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Council Approves Point-of-Sale, Occupancy Certicate Fee Increases for Property Owners

City says it needs to cover cost associated with inspections and verifying occupancy

Property owners in Shaker Heights will soon see higher fees for selling and renting their spaces.

City Council on Monday voted to increase point-of-sale inspection fees and the cost of applications for certificates of occupancy. The point-of-sale increase is expected to generate $27,350 in additional revenue, Housing Inspection Department Director William E. Hanson said. Meanwhile, the higher certificate of occupancy fees could yield up to $181,820 per year.

Councilwoman Nancy Moore, chair of the Neighborhood Revitalization Committee, said the group recommended the point-of-sale increases to council because fees have not been raised in four years and they no longer cover inspection costs.

"Costs have increased, along with wages and other factors that are involved in the actual inspection process," Moore said. "The intent of raising it and the intent of the recommendation is to charge a fee for a service and recoup the cost of that service."

Here is a breakdown of new and prior inspection fees for those selling a residence:

Inspection costs

Type of Real Estate New Fee Previous fee Estimated Revenue Single-family $200 $200 $20,650 Condominium $150 $150 $0 Two family $300 $200 $6,500 Apartments $200 first unit/$50 each additional $150 first unit/$50 each additional $200

Certificate of occupancy fees were raised even higher, but that's because officials say they incur even more costs trying to figure out whether people are actually occupying certain rental units. Moore said sometimes it goes as far as officials monitoring if someone is getting a newspaper delivery or spending time on sources like Craigslist.com to see whether property owners in the city are posting ads offering rental space.

"It's become like detective work," Moore said. "We know where 374 are, but there's so many more. People are having to turn them in."

The city has incurred costs and lost time from tracking down property owners because many of them live "out of state, out of mind," councilman and Finance Committee Chair James  Brady said.

"It's a business transaction," he said. "The price of running a business as the price of running a city has increased."

Certificate of occupancy costs

Type of rental New fee Prior fee Estimated revenue Single-family $200 ($400 late fee) $50($100 late fee) $56,250 Condominium $100 ($200 late fee) $50 ($100 late fee) $8,750 Two-family $100 ($200 late fee per unit) $50 ($100 late fee) $90,000 Apartment $45 ($60 late fee) $35 ($50 late fee) $26,820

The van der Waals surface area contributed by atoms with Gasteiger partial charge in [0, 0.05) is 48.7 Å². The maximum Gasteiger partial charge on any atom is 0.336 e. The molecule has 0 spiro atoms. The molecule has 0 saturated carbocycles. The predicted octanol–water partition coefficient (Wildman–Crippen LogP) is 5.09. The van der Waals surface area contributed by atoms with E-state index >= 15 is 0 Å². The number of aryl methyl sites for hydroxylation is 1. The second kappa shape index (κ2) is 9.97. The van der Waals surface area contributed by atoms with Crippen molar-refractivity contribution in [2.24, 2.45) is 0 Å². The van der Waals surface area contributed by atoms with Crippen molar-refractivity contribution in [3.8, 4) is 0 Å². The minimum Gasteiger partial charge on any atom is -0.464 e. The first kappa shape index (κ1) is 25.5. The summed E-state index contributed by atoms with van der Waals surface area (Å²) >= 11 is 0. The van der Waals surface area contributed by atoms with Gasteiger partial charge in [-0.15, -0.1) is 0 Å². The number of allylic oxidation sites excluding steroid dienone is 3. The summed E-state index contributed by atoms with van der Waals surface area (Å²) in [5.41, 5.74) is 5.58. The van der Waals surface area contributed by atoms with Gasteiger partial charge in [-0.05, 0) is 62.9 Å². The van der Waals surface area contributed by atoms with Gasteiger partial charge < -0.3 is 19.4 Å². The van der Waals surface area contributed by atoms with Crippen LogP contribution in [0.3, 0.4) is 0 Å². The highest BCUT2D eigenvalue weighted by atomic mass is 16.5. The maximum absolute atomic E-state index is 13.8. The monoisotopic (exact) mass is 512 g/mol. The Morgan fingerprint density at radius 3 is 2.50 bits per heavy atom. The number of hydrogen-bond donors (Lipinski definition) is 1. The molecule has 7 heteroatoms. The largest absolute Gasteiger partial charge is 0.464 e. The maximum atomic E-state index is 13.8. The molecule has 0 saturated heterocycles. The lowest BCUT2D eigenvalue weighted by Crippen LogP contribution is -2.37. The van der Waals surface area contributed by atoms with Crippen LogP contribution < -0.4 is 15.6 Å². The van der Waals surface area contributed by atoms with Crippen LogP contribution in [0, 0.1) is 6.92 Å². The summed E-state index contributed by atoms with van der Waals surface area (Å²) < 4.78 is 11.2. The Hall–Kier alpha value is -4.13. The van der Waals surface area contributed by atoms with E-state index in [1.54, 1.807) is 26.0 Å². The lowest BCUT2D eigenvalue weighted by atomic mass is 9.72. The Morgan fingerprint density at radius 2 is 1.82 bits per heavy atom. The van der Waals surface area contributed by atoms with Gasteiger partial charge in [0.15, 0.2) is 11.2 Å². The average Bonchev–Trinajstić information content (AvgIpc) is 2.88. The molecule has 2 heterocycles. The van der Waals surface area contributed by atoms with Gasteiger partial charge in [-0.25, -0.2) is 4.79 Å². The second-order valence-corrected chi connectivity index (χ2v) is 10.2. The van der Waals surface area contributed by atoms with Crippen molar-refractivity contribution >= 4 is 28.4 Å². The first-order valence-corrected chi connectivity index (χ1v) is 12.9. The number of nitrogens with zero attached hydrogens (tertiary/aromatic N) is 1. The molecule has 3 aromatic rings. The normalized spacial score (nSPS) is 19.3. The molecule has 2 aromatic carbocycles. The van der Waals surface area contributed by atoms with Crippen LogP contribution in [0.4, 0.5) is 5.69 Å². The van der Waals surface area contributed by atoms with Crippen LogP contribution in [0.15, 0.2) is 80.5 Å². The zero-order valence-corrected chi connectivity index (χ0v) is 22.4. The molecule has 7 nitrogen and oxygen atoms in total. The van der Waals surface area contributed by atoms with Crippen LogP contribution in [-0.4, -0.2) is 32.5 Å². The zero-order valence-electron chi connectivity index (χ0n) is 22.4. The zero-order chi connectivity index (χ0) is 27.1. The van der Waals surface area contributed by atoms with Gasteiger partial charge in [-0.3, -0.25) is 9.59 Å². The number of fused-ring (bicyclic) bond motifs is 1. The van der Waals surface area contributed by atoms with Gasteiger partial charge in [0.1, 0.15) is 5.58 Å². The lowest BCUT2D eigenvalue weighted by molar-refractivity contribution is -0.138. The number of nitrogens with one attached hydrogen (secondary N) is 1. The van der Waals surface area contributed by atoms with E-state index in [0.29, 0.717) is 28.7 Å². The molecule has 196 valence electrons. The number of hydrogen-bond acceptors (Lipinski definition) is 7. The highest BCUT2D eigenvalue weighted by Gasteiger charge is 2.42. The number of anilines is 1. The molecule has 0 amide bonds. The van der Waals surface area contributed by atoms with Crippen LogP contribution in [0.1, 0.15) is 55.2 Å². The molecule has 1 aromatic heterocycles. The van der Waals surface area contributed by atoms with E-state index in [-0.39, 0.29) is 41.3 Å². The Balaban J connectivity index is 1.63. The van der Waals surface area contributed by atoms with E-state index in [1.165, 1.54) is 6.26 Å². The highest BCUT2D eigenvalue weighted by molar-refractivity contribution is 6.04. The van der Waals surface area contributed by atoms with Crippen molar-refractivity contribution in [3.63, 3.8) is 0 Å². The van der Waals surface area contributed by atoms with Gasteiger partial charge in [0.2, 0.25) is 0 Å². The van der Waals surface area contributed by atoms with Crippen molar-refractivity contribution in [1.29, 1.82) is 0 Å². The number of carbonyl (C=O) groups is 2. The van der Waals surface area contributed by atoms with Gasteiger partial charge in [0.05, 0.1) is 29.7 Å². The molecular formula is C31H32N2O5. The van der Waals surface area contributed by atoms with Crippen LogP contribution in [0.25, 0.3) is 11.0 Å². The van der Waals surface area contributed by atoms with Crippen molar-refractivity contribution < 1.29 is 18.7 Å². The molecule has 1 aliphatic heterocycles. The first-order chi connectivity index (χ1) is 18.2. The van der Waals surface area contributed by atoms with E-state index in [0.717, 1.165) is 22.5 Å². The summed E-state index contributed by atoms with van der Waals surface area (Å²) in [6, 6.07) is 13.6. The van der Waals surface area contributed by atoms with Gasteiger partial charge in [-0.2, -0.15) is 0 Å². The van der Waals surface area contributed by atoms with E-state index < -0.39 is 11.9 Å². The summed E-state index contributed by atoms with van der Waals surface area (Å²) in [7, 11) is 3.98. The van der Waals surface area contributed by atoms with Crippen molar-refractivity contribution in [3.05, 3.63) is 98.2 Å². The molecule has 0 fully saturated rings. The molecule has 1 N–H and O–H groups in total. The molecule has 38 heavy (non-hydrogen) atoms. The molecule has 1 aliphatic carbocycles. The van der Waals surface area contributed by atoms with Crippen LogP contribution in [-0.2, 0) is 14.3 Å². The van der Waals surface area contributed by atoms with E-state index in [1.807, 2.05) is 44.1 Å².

Mark Zetzer October 26, 2012 at 08:44 PM
These steep fee hikes are more bad news for Shaker Heights, as the cost of living and working here continues to rise dramatically. The fee increases come on top of a 29% income tax increase enacted this month. What are Shaker taxpayers getting for all these cost hikes? Where is the value that will retain residents and businesses and attract new ones? I understand that tax revenues are down, but median incomes are down too -- at 20-year lows. City government cannot continue with endless tax and fee hikes. A correction in government has to occur for the private sector to grow again. To do this the City has to prioritize. For example, in a fiscal crisis it is not essential that the City conduct its own point of sale inspections. Home sellers can pay for these inspections themselves. Certificate of Occupancy permits also serve no essential need. What’s more, these fees are not “business transactions”, in which two parties voluntarily trade. The fees are imposed by force of law. The only remedy is relocation to another district, and I fear that many more will opt to flee the increasingly prohibitive tax regime of Shaker Heights.
AM October 26, 2012 at 11:29 PM
It is so sad to watch the demise of Shaker due to ignorant, incompetent and greedy government officials.

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